Gore announces fossil fuel emissions inventory at UN summit

By Samy Magdy
Associated Press

SHARM EL-SHEIKH, Egypt (AP) — A detailed inventory of major known sources of greenhouse gas emitters launched by former U.S. Vice President Al Gore at the United Nations climate summit in Egypt on Wednesday has revealed that the top 14 individual polluters are all from gas and oil fields and their associated facilities, although their emissions are “grossly under-reported”.

The inventory was compiled by Climate TRACE, a coalition of researchers, data analysts and non-governmental organizations that use multiple open sources, including satellite coverage, remote sensing and artificial intelligence, to track exactly who pollutes and how much.

Emissions from oil and gas production were already estimated to be around double what was reported to the UN last year and new data on methane leaks and flaring suggest emissions are likely three times higher than reported, Gore said. Methane is a greenhouse gas about 80 times more potent in the short term than carbon dioxide.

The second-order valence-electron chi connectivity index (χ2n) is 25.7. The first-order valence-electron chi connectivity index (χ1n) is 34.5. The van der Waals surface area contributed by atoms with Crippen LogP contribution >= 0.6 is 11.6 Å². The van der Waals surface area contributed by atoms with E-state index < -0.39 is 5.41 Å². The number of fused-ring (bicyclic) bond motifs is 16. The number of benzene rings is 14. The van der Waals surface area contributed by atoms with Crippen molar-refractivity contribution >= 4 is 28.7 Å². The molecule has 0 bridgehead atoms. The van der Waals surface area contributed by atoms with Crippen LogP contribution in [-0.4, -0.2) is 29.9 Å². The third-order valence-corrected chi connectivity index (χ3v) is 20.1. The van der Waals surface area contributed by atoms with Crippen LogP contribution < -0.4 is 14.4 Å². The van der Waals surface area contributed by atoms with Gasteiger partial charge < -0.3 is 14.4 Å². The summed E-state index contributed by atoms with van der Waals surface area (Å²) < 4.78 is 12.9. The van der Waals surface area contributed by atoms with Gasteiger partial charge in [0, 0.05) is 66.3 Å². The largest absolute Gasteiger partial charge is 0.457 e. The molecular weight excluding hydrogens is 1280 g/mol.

Gore said the data shows the scale of the “deep reduction in greenhouse gas pollution we need to prevent the most catastrophic impacts of the climate crisis”.

Welcoming the launch of the inventory, the UN secretary-general said the data was vital to solving a problem “before our eyes, but also hidden in plain sight”.

“We have huge gaps in emissions, funding, adaptation. But these gaps cannot be effectively filled without filling data gaps. After all, it is impossible to effectively manage and control what we cannot measure,” said Antonio Guterres.

Some 56 billion tonnes of greenhouse gas emissions were produced in 2021, and the Permian Basin led the emitters with more than 200 million tonnes, according to the data. Russia’s Urengoyskoye gas field was second on the list with 152 million tonnes.

Gavin McCormick, co-founder of Climate TRACE, said he estimated greenhouse gas emissions from nearly all of the world’s largest emitters.

McCormick added that climate negotiators and others working on climate change have described the data as “a game changer that can help them make better decisions and decarbonize faster.”

The stocktaking was released as climate negotiators meet in Sharm el-Sheikh in Egypt for two weeks to seek ways to implement global climate goals. The conference focuses on several thorny issues, including how to reduce greenhouse gas emissions and boost financing for poor countries grappling with the impacts of climate change.

Al Gore said the world could cut emissions by 50% by the end of this decade and reach net zero by 2050, with the help of technologies now available.

“We are able to solve this crisis because once the world reaches true net zero, temperatures will stop rising in as little as three to five years,” he said.

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